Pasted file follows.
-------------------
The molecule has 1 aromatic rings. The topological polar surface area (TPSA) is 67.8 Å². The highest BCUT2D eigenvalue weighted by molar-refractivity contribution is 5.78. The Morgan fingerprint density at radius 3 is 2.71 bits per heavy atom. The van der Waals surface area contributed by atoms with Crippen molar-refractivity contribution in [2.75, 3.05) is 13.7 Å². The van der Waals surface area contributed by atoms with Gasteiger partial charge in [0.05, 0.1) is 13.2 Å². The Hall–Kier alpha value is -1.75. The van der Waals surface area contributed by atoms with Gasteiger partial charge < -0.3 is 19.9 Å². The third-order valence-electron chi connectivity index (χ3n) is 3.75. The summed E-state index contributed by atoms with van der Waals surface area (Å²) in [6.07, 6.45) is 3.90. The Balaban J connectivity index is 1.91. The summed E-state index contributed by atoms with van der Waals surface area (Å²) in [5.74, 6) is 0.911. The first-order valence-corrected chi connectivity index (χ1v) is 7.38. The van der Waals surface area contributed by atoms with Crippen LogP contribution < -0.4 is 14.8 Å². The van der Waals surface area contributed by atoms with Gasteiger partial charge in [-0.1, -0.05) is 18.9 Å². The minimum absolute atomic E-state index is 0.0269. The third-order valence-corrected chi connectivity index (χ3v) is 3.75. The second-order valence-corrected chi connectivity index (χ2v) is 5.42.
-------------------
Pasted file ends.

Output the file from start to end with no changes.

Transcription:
The molecule has 1 aromatic rings. The topological polar surface area (TPSA) is 67.8 Å². The highest BCUT2D eigenvalue weighted by molar-refractivity contribution is 5.78. The Morgan fingerprint density at radius 3 is 2.71 bits per heavy atom. The van der Waals surface area contributed by atoms with Crippen molar-refractivity contribution in [2.75, 3.05) is 13.7 Å². The van der Waals surface area contributed by atoms with Gasteiger partial charge in [0.05, 0.1) is 13.2 Å². The Hall–Kier alpha value is -1.75. The van der Waals surface area contributed by atoms with Gasteiger partial charge < -0.3 is 19.9 Å². The third-order valence-electron chi connectivity index (χ3n) is 3.75. The summed E-state index contributed by atoms with van der Waals surface area (Å²) in [6.07, 6.45) is 3.90. The Balaban J connectivity index is 1.91. The summed E-state index contributed by atoms with van der Waals surface area (Å²) in [5.74, 6) is 0.911. The first-order valence-corrected chi connectivity index (χ1v) is 7.38. The van der Waals surface area contributed by atoms with Crippen LogP contribution < -0.4 is 14.8 Å². The van der Waals surface area contributed by atoms with Gasteiger partial charge in [-0.1, -0.05) is 18.9 Å². The minimum absolute atomic E-state index is 0.0269. The third-order valence-corrected chi connectivity index (χ3v) is 3.75. The second-order valence-corrected chi connectivity index (χ2v) is 5.42.